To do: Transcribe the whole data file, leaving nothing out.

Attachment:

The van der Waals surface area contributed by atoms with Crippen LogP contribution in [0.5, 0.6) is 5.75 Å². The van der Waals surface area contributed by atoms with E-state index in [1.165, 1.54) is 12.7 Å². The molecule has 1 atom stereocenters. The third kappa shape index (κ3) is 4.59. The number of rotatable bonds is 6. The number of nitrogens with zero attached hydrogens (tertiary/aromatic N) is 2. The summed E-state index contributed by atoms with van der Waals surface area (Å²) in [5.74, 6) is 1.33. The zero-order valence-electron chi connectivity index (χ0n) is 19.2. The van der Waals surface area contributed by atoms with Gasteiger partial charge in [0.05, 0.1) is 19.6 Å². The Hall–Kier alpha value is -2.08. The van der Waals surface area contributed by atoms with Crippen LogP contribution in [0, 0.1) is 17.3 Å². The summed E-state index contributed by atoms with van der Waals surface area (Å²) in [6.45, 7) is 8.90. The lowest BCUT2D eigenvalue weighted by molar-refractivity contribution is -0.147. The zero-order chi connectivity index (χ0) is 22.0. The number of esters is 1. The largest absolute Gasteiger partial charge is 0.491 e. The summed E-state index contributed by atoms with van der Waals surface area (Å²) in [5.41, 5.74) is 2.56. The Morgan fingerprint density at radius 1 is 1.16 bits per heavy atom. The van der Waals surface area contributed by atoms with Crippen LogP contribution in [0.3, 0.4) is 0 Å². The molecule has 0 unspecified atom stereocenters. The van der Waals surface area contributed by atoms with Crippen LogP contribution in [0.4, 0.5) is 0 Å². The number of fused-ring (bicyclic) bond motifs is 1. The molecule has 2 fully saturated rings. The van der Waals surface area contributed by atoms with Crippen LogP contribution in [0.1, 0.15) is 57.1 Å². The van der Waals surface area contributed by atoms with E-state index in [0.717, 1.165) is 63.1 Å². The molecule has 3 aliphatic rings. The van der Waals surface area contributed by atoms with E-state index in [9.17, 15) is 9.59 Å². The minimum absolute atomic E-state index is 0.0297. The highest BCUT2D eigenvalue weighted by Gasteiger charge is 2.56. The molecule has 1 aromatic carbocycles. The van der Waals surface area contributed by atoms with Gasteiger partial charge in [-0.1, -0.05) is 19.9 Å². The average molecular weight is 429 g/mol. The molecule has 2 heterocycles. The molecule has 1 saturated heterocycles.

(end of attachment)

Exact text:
The van der Waals surface area contributed by atoms with Crippen LogP contribution in [0.5, 0.6) is 5.75 Å². The van der Waals surface area contributed by atoms with E-state index in [1.165, 1.54) is 12.7 Å². The molecule has 1 atom stereocenters. The third kappa shape index (κ3) is 4.59. The number of rotatable bonds is 6. The number of nitrogens with zero attached hydrogens (tertiary/aromatic N) is 2. The summed E-state index contributed by atoms with van der Waals surface area (Å²) in [5.74, 6) is 1.33. The zero-order valence-electron chi connectivity index (χ0n) is 19.2. The van der Waals surface area contributed by atoms with Gasteiger partial charge in [0.05, 0.1) is 19.6 Å². The Hall–Kier alpha value is -2.08. The van der Waals surface area contributed by atoms with Crippen LogP contribution in [0, 0.1) is 17.3 Å². The summed E-state index contributed by atoms with van der Waals surface area (Å²) in [6.45, 7) is 8.90. The lowest BCUT2D eigenvalue weighted by molar-refractivity contribution is -0.147. The zero-order chi connectivity index (χ0) is 22.0. The number of esters is 1. The largest absolute Gasteiger partial charge is 0.491 e. The summed E-state index contributed by atoms with van der Waals surface area (Å²) in [5.41, 5.74) is 2.56. The Morgan fingerprint density at radius 1 is 1.16 bits per heavy atom. The van der Waals surface area contributed by atoms with Crippen LogP contribution in [0.3, 0.4) is 0 Å². The molecule has 0 unspecified atom stereocenters. The van der Waals surface area contributed by atoms with Crippen LogP contribution in [0.4, 0.5) is 0 Å². The number of fused-ring (bicyclic) bond motifs is 1. The molecule has 2 fully saturated rings. The van der Waals surface area contributed by atoms with Crippen LogP contribution in [0.1, 0.15) is 57.1 Å². The van der Waals surface area contributed by atoms with E-state index in [0.717, 1.165) is 63.1 Å². The molecule has 3 aliphatic rings. The van der Waals surface area contributed by atoms with E-state index in [9.17, 15) is 9.59 Å². The minimum absolute atomic E-state index is 0.0297. The highest BCUT2D eigenvalue weighted by Gasteiger charge is 2.56. The molecule has 1 aromatic carbocycles. The van der Waals surface area contributed by atoms with Gasteiger partial charge in [-0.1, -0.05) is 19.9 Å². The average molecular weight is 429 g/mol. The molecule has 2 heterocycles. The molecule has 1 saturated heterocycles.